Seven government agencies involved
Chief Ombudsman Judge Peter Boshier is raising another investigation into the handling of Official Information Act (OIA) requests across seven agencies. The Act, passed in 1982, is meant to give the public access to Government documents and provide transparency. The investigation is driven by concerns raised by journalists and members of the public regarding frustrations over delays in receiving responses to OIA requests sent to those agencies.
The goal of the new investigation is to make recommendations for changes in time for the new Government after the next election. In a statement, Boshier writes “Adherence to the letter and spirit of the OIA is especially important in an election year to ensure an informed electorate. If there is any ministerial interference, gaming or unnecessary consultations or sign-offs taking place, especially for what could be described as high risk or sensitive requests, this needs to be stopped. The public has a right to be informed and not kept in the dark until the last minute especially in an election year.”
Agencies under investigation include, Treasury, Health NZ, Pharmac, Kainga Ora, the Department of Internal Affairs, the Department of the Prime Minister and Cabinet, and Transpower.
The Chief Ombudsman also wants to investigate the New Zealand Police for the reason NZ Police National headquarters had failed to respond to more than half of the requests made to them within the allotted 20 days in 2020. However, Mr Boshier says he’s limited to investigating OIAs and jurisdiction over the police falls to the Independent Police Conduct Authority.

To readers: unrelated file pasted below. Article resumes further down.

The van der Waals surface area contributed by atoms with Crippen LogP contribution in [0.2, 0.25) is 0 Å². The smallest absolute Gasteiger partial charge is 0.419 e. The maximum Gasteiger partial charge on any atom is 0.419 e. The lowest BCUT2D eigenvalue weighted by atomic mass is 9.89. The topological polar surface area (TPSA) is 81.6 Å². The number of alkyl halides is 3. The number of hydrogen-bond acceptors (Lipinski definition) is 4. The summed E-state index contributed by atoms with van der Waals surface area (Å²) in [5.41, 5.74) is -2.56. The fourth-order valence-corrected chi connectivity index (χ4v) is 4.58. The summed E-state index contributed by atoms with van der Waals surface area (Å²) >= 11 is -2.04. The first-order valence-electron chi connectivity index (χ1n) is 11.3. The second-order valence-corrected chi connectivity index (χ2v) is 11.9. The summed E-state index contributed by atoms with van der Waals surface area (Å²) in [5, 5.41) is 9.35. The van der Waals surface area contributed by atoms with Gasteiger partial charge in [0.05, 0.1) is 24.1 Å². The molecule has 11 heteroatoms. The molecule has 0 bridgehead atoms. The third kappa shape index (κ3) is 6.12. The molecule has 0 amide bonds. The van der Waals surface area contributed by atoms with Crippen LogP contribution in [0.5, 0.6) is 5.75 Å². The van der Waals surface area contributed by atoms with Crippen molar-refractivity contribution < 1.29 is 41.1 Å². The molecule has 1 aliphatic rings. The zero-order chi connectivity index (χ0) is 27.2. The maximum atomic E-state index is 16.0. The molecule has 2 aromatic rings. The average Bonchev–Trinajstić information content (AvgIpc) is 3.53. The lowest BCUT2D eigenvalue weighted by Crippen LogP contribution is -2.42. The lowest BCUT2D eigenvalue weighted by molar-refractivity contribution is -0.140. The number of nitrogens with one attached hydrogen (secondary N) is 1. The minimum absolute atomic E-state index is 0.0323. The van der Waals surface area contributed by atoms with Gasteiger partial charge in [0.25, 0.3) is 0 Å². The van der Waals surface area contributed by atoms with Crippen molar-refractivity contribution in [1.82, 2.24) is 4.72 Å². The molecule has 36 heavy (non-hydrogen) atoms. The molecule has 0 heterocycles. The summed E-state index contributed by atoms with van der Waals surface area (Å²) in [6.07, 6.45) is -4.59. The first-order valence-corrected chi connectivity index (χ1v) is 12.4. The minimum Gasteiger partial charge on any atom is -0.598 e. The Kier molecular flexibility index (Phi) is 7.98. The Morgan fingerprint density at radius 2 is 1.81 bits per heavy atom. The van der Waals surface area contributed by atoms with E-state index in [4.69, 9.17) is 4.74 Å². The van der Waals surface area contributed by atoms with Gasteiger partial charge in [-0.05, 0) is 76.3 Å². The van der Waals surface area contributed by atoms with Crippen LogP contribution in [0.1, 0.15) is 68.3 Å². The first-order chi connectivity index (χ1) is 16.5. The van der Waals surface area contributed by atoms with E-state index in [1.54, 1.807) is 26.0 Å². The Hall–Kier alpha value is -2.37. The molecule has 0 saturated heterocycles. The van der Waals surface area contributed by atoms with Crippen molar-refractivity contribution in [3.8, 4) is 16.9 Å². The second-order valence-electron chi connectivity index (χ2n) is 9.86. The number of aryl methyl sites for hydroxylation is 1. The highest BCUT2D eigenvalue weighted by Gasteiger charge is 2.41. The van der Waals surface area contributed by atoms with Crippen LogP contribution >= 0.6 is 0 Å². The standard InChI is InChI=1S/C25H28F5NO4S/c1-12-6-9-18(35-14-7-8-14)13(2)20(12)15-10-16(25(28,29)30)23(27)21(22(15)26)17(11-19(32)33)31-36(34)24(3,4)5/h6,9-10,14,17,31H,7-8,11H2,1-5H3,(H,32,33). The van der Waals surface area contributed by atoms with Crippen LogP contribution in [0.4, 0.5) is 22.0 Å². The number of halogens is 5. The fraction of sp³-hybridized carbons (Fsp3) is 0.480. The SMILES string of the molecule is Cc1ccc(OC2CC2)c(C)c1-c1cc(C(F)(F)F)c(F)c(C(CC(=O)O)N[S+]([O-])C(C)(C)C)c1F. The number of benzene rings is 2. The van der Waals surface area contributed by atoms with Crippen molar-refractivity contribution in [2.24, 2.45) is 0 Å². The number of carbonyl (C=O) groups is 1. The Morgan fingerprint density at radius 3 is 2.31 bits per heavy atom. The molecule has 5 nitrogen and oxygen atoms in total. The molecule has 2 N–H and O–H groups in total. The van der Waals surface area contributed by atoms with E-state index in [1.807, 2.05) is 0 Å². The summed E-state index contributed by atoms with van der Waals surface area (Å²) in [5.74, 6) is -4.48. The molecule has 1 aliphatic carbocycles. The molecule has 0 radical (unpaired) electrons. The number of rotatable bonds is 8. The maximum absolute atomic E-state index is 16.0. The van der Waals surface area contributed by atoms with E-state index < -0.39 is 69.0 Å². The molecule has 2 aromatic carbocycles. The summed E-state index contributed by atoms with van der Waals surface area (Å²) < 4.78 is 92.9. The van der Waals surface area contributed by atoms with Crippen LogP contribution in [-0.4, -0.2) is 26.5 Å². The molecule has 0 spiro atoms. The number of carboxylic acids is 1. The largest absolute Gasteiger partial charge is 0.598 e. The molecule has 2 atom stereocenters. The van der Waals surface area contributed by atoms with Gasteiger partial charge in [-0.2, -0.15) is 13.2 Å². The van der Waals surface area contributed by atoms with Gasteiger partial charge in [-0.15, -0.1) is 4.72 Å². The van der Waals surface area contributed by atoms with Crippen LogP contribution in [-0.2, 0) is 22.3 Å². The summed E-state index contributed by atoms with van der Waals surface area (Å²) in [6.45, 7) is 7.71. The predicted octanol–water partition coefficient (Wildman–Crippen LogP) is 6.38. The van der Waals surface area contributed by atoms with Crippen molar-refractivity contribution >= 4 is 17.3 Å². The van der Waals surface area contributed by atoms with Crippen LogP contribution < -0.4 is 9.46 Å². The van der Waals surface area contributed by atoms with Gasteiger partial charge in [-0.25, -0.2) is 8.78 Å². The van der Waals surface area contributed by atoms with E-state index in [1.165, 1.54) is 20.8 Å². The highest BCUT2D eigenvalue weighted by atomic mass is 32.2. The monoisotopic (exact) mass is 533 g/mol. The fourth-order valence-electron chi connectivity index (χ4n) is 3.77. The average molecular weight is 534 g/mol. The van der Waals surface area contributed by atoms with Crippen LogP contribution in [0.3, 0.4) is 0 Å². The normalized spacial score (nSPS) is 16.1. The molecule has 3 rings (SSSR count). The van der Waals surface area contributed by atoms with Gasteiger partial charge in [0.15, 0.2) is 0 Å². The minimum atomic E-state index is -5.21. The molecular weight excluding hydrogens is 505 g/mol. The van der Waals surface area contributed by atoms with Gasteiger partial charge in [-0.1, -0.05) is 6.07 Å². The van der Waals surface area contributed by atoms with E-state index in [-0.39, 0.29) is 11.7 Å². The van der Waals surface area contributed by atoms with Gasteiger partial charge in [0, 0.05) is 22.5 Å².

A September 2022 investigation of 12 government departments found that OIA responses were delayed by being pushed to other departments at the last minute, and that ministers were given a “heads up” five days prior to the OIA being released to the requester. The investigation was a follow up to a 2015 investigation that found agencies were compliant “most of the time”.
The investigation by the Ombudsman found some agencies appear to lack the resources and knowledge on how to act on requests in a timely manner. He called for a culture of change as there was widespread belief that some information doesn’t fall within the scope of OIA law, which Boshier said was fueling distrust in media organisations and journalists. The earlier investigation also highlighted data mismanagement across multiple departments.
The number of requests sent to the Government has doubled over the last six years to around 50,000 requests per year. Prime Minister Jacinda Ardern has previously said her Government’s handling of requests is on average 12.5 days. Ardern sought to add context saying sometimes the requests are for conspiracy theories where the Government has no such information.
Disinformation and interference
The Ombudsman said that timely information from government agents helps combat disinformation, something he saw as problematic during COVID-19.
Previously, evidence given by (now-former) Hamilton West Labour MP Guarav Sharma suggested Labour MPs were coached in how to avoid OIA requests.
Documents acquired by Newshub apparently showed intentional delay caused by agency workers waiting on ministerial approval, which is prohibited by law.